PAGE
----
At this point, although he’s up a game, he can’t effectively sideboard against me because he has no idea what deck I’m playing. While sideboarding, he muttered something about his sideboard plan against Zoo. I sided out three of the four Swords, the Balance, and the two ogres for four Divine Offerings and two Scavenger Folk. Game two started out much better. I perfectly curved-out out into Sprites, Divine Offering on his Black Vise, Whirling Dervish and Swords on his Sedge Troll, and Disenchant on his Sylvan Library. At this point, I don’t think he’s playing any black removal, because he would have targeted the Sprites, so I’m holding a Giant Growth for the inevitable Bolt on my Dervish. I was half-right, because I was able to save my Dervish from an Earthquake and win the game.
Between games two and three, I sided out the Armageddons for Juggernauts. His deck is better at land destruction than mine, so I’d rather draw four-mana threats than Black Vise damage. In the end, it didn’t matter, because he got color-screwed and I Disenchanted his Chaos Orb.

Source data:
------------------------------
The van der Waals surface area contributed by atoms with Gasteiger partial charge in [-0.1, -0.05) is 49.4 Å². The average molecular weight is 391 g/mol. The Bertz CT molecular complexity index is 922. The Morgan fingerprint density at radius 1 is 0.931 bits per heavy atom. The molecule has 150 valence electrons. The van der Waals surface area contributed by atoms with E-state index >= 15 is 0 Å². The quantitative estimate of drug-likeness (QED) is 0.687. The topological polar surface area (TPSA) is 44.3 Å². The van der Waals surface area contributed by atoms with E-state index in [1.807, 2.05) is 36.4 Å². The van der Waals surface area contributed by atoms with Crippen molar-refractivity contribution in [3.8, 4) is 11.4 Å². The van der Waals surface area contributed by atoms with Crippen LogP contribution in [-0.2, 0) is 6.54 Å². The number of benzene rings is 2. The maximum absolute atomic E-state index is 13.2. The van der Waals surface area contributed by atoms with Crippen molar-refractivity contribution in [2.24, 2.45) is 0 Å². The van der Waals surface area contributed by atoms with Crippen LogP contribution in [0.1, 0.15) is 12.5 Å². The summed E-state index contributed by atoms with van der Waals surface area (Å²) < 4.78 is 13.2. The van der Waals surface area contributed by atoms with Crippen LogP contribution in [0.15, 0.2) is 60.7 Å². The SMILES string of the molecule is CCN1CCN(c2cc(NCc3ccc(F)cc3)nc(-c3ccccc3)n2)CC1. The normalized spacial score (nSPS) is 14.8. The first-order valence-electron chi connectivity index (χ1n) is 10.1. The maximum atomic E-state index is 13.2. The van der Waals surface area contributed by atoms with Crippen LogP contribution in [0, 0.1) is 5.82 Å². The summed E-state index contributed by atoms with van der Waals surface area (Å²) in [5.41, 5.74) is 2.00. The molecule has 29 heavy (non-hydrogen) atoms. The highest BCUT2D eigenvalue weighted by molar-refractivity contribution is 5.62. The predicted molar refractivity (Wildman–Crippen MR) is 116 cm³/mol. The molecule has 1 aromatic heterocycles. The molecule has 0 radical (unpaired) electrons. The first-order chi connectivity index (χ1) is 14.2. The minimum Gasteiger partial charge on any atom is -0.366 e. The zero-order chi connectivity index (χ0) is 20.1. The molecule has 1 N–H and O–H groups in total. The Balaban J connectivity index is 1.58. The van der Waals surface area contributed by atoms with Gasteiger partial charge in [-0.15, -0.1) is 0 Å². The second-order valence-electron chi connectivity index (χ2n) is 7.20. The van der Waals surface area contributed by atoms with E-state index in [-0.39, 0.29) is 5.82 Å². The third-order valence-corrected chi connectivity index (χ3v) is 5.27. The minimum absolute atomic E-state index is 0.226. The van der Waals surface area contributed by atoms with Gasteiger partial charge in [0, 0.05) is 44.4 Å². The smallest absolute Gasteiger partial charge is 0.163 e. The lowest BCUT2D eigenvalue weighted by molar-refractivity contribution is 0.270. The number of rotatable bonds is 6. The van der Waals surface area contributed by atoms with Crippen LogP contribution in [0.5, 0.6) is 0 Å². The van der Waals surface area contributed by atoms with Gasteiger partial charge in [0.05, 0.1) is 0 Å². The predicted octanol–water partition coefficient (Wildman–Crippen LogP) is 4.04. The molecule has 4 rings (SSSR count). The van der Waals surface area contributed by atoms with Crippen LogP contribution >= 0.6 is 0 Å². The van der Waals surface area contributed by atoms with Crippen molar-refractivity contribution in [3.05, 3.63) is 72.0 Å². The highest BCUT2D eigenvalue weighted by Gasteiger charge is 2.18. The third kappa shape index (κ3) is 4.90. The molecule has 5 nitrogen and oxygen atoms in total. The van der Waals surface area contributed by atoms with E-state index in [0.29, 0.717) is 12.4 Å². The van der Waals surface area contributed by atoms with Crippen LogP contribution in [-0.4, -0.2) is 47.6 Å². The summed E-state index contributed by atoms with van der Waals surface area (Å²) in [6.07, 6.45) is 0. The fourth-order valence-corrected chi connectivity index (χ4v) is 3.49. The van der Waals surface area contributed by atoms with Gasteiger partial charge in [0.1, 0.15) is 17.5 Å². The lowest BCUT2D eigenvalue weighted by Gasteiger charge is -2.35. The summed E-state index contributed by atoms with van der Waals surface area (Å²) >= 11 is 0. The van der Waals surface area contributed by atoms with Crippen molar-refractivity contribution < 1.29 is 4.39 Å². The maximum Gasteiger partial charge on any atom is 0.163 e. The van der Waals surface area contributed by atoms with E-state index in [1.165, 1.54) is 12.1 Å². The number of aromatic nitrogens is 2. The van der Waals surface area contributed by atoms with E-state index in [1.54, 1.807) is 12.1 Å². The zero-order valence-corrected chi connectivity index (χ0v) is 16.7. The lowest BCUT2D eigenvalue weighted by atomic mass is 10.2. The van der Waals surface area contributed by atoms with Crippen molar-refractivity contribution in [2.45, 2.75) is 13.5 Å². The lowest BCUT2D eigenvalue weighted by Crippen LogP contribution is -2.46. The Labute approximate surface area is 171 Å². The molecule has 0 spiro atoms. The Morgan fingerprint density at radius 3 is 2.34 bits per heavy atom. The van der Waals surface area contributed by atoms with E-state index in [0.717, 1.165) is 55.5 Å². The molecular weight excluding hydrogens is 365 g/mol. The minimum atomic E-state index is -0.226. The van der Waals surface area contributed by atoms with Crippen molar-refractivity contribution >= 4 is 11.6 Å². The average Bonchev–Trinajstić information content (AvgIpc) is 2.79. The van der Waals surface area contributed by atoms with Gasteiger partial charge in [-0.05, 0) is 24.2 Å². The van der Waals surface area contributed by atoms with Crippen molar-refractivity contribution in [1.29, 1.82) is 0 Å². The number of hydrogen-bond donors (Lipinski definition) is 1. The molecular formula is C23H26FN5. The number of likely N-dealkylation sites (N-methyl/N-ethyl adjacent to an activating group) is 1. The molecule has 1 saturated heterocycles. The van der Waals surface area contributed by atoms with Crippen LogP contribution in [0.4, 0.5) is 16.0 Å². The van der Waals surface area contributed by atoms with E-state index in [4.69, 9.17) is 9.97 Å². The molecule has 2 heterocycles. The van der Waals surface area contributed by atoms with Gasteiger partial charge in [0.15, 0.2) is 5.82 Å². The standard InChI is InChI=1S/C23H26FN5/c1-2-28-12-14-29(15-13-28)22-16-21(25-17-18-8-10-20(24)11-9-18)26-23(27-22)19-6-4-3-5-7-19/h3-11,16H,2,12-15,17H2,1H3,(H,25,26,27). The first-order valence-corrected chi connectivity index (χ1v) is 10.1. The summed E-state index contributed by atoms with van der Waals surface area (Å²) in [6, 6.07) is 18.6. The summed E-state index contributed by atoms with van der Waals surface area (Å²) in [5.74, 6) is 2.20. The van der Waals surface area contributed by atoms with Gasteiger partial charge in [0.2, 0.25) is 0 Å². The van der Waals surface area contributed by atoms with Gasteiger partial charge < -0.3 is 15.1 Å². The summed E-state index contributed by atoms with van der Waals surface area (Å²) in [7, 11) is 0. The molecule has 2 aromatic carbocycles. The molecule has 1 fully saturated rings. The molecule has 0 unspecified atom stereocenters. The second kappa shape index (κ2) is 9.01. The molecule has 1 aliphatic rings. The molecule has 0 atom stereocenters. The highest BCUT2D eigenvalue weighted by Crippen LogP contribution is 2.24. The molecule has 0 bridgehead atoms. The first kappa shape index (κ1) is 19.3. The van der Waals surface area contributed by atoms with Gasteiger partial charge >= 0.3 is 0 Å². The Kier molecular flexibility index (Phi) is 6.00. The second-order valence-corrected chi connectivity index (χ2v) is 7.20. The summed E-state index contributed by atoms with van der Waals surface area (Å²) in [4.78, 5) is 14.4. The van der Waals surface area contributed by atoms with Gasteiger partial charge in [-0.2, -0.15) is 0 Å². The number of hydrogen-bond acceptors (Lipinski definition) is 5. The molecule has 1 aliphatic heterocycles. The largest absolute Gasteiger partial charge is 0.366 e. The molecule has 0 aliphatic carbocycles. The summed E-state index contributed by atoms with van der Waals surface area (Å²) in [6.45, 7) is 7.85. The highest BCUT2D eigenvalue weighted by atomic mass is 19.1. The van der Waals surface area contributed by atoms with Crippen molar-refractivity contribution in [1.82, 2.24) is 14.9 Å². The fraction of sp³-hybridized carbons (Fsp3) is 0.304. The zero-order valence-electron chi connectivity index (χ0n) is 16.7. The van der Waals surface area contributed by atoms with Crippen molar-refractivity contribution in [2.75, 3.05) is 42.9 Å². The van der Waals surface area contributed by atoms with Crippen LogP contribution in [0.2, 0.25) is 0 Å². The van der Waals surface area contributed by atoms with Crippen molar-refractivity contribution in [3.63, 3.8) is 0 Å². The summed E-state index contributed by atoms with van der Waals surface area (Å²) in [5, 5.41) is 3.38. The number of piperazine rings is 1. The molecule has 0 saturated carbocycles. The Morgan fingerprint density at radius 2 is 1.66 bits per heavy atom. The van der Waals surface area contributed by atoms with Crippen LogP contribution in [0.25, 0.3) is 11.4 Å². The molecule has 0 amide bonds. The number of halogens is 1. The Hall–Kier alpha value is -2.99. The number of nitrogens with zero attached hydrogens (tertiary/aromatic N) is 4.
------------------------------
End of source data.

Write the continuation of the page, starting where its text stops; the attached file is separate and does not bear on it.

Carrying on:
v.Match Five: R/G/u Zoo
The first game was very close. At one point, he double-blocked my Erhnam with a Kird Ape and a Factory. I Growthed. He Berserked his Factory. I Growthed again. He Berserked his Factory again! Needless to say, I dealt all ten to the Ape. Despite coming out ahead on that trade, I ended up losing that game. It was very close. His deck had superior reach with Scryb Sprites, Flying Men, and Bolts. Unfortunately, the other two games were not competitive: we alternated wins off of mana screw. Of note, in game two, I got out a turn three Erhnam. On turn four, when I attacked, he Berserked my Erhnam as removal.
Let’s talk about what worked and what didn’t:
I hate the Ghazbans. Scavenger Folk, Nafs Asp, or Timber Wolves are the safer play. With the amount of Lightning Bolts in the format, you just end up taking three to the dome and giving your opponent a 2/2.
In this particular tournament, the pixies were no better than Grizzly Bears. Don’t get me wrong, if your meta is Artifact Creature-heavy (Mishra’s Factory, Juggernaut, Su-Chi, Triskelion, etc.), you’ll be glad that they are in your 75. However, if you have room in your budget and/or are expecting an aggro-heavy knight meta (Mono Black/White Weenie), Elvish Archers are probably the better default choice. At the very least, I would drop down to two in the maindeck or put all three in the sideboard.